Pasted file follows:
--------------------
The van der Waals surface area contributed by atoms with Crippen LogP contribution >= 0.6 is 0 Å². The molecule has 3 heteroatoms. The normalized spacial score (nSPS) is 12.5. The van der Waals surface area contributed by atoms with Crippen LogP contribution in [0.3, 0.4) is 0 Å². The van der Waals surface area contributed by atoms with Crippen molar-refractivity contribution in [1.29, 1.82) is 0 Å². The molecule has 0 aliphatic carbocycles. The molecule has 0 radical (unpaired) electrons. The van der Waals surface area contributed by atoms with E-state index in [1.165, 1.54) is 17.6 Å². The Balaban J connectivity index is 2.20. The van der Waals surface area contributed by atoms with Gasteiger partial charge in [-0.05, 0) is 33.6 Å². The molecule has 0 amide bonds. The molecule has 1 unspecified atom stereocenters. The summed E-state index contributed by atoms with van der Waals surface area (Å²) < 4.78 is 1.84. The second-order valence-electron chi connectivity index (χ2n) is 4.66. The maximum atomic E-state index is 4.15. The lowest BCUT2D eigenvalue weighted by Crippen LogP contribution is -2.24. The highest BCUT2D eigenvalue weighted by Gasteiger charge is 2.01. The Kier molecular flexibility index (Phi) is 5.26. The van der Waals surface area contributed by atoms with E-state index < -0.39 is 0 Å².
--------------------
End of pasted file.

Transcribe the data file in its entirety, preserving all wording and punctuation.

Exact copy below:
The van der Waals surface area contributed by atoms with Crippen LogP contribution >= 0.6 is 0 Å². The molecule has 3 heteroatoms. The normalized spacial score (nSPS) is 12.5. The van der Waals surface area contributed by atoms with Crippen LogP contribution in [0.3, 0.4) is 0 Å². The van der Waals surface area contributed by atoms with Crippen molar-refractivity contribution in [1.29, 1.82) is 0 Å². The molecule has 0 aliphatic carbocycles. The molecule has 0 radical (unpaired) electrons. The van der Waals surface area contributed by atoms with E-state index in [1.165, 1.54) is 17.6 Å². The Balaban J connectivity index is 2.20. The van der Waals surface area contributed by atoms with Gasteiger partial charge in [-0.05, 0) is 33.6 Å². The molecule has 0 amide bonds. The molecule has 1 unspecified atom stereocenters. The summed E-state index contributed by atoms with van der Waals surface area (Å²) < 4.78 is 1.84. The second-order valence-electron chi connectivity index (χ2n) is 4.66. The maximum atomic E-state index is 4.15. The lowest BCUT2D eigenvalue weighted by Crippen LogP contribution is -2.24. The highest BCUT2D eigenvalue weighted by Gasteiger charge is 2.01. The Kier molecular flexibility index (Phi) is 5.26. The van der Waals surface area contributed by atoms with E-state index < -0.39 is 0 Å².